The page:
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Transgender and Gender Nonconforming Resources

More information about resources for transgender and gender-nonconforming students will be coming soon.

Gender-Inclusive Restroom Locations

  • Humanities and Social Sciences Building (HS) – (Located adjacent to the Child Care Room 012)
  • Student Affairs and Science Building (SA) 290
  • Campus Center (CC) – Room 028, 017C, 014F, and 109E
  • Computer Science (CS) – Room 129A & 129B
  • Gordon and Marilyn Macklin Tower (MT) – Room 003B & 003C, 020A, 104B & 104C, 302B & 302C, 401 & 402, 500A & 500B, and 600A & 600B
  • Mannakee Building (MK) 209
  • Robert E. Parilla Performing Arts Center (PA) – Room 115 & 117
  • South Campus Instruction Building (SB) – Room 018
  • Student Services Building (SV) – Room 130
  • Theatre Arts Building (TA) – Room 116 & 117
  • Cultural Arts Center (CU) – Room 108
  • North Pavilion (NP) – Room 002

Gender Identification Definitions

Individuals use a broad range of gender identifiersnew window that go beyond the binary categories of male/female. This list of definitions is provided to help individuals understand some of the most commonly used terms:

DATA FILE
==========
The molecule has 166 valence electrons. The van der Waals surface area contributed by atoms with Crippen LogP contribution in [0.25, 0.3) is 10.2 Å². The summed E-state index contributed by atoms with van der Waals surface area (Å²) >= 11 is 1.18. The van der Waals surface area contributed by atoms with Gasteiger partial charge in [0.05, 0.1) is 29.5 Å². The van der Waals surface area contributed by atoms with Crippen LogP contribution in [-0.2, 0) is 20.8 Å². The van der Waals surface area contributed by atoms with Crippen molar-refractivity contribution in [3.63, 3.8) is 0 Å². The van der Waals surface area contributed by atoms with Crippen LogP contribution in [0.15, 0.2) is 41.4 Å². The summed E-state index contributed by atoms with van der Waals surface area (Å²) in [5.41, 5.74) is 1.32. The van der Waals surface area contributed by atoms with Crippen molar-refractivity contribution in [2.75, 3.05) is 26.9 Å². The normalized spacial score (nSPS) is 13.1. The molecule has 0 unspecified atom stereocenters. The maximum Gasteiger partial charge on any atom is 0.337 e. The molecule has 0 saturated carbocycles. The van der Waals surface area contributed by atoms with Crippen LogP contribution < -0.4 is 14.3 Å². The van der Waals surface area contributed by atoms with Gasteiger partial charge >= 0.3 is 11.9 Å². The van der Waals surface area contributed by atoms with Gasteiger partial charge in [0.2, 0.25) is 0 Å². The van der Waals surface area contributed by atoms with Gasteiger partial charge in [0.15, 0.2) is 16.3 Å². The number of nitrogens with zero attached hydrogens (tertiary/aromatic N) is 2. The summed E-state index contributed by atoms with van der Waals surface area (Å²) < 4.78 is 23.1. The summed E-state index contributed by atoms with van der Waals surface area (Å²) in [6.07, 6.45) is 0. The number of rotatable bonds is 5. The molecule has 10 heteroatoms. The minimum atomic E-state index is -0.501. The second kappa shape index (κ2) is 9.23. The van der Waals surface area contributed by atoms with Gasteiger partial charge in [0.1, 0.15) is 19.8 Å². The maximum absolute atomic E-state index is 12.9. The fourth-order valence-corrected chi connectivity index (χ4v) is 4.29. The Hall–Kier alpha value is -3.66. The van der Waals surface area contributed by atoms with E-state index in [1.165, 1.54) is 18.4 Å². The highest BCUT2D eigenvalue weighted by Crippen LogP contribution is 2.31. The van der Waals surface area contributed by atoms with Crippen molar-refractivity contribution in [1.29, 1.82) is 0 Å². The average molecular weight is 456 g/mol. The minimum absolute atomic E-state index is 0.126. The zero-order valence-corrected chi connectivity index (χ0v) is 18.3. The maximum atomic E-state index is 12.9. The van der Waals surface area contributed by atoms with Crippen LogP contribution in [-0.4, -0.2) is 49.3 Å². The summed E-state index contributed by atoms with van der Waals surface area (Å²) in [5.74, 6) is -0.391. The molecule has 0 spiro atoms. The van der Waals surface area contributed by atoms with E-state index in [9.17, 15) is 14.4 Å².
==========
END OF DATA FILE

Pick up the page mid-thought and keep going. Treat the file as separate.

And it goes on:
• Sex refers to a person's biological status and is typically assigned at birth, usually on the basis of external anatomy. Sex is typically categorized as male, female or intersex.

  • Gender is often defined as a social construct of norms, behaviors and roles that varies between societies and over time. Gender is often categorized as male, female or nonbinary.

  • Gender identity is one's own internal sense of self and their gender, whether that is man, woman, neither or both. Unlike gender expression, gender identity is not outwardly visible to others.

    For most people, gender identity aligns with the sex assigned at birth. For transgender people, gender identity differs in varying degrees from the sex assigned at birth.

  • Gender expression is how a person presents gender outwardly, through behavior, clothing, voice or other perceived characteristics. Society identifies these cues as masculine or feminine, although what is considered masculine or feminine changes over time and varies by culture.

  • Cisgender, or simply cis, is an adjective that describes a person whose gender identity aligns with the sex they were assigned at birth.